This is a very interesting development, again driven by mathematical modelling (but with changed data), something I anticipated last week and yesterday. But it also illustrates how difficult and fraught with dangers the interface between modelling and politics is.
At the end of the day, our mathematical models are only worth as much as the data we have and the assumptions we make. As mathematicians, we are (or should be) very aware of the limitations of our work and have a duty to present the results in such a way that the uncertainties are clear. In this particular case, it seems that the assumptions about the death rates of hospitalised people were wrong, as they were based on a different disease.
The problem is that politicians expect clear-cut, simple answers and expect them now – and some politicians probably expect more clear-cut and even simpler answers and to have them by yesterday. And sometimes, we as scientists are perhaps too quick to comply and to give the politicians the answers they want.
As I said in my earlier post:
But even more important is that the government is very clear and open with the public why the particular decision is taken and when.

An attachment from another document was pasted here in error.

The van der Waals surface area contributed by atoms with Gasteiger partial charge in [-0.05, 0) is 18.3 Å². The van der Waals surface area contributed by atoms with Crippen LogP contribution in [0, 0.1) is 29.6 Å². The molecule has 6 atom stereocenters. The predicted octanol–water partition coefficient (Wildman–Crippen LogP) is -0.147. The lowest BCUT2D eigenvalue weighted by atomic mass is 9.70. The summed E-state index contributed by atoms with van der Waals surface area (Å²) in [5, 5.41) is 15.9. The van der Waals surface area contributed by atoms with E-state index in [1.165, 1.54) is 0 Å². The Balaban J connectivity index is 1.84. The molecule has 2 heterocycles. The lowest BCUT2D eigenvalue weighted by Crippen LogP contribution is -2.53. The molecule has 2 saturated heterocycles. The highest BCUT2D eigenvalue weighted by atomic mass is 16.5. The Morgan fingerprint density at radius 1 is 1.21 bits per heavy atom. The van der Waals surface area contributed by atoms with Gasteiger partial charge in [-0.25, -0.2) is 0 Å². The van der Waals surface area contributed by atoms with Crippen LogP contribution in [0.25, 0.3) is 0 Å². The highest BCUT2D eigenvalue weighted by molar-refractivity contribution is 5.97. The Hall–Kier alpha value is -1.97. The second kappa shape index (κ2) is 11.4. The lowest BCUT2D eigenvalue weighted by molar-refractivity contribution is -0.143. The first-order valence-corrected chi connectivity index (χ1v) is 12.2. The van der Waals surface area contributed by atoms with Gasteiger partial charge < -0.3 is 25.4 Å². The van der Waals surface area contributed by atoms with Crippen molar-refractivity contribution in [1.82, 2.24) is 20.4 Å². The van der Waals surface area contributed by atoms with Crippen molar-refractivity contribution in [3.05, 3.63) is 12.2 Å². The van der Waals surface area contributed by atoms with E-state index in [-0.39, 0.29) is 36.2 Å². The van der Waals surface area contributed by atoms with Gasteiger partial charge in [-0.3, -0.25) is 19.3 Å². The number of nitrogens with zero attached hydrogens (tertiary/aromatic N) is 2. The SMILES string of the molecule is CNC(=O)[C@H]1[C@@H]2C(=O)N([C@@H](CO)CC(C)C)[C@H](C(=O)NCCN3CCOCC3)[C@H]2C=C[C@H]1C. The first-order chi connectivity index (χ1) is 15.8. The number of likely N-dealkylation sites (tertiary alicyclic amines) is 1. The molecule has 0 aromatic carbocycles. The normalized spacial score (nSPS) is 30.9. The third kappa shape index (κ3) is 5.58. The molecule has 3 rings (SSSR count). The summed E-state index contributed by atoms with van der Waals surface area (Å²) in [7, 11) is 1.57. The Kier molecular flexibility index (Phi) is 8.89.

I am concerned that we might be at a crunch time for mathematical models, similar to the aftermath of foot-and-mouth disease, and that people will stop trusting us. It is very good that the Centre for Epidemiological Analysis and Modelling of Infectious Diseases changed its advice. It is also good that the politicians seem to have listened to it and changed (albeit only partially and probably insufficiently) their policy. I hope this will save lives and I am glad modelling is helping to do this.
Mathematicians and historians will be debating for years how the ‘UK strategy’, as opposed to the ‘continental strategy’, came to be formulated and accepted and how it came to its end last night. The key thing now is to see that we suppress the outbreak, save lives, and learn to live together as a community that cares.
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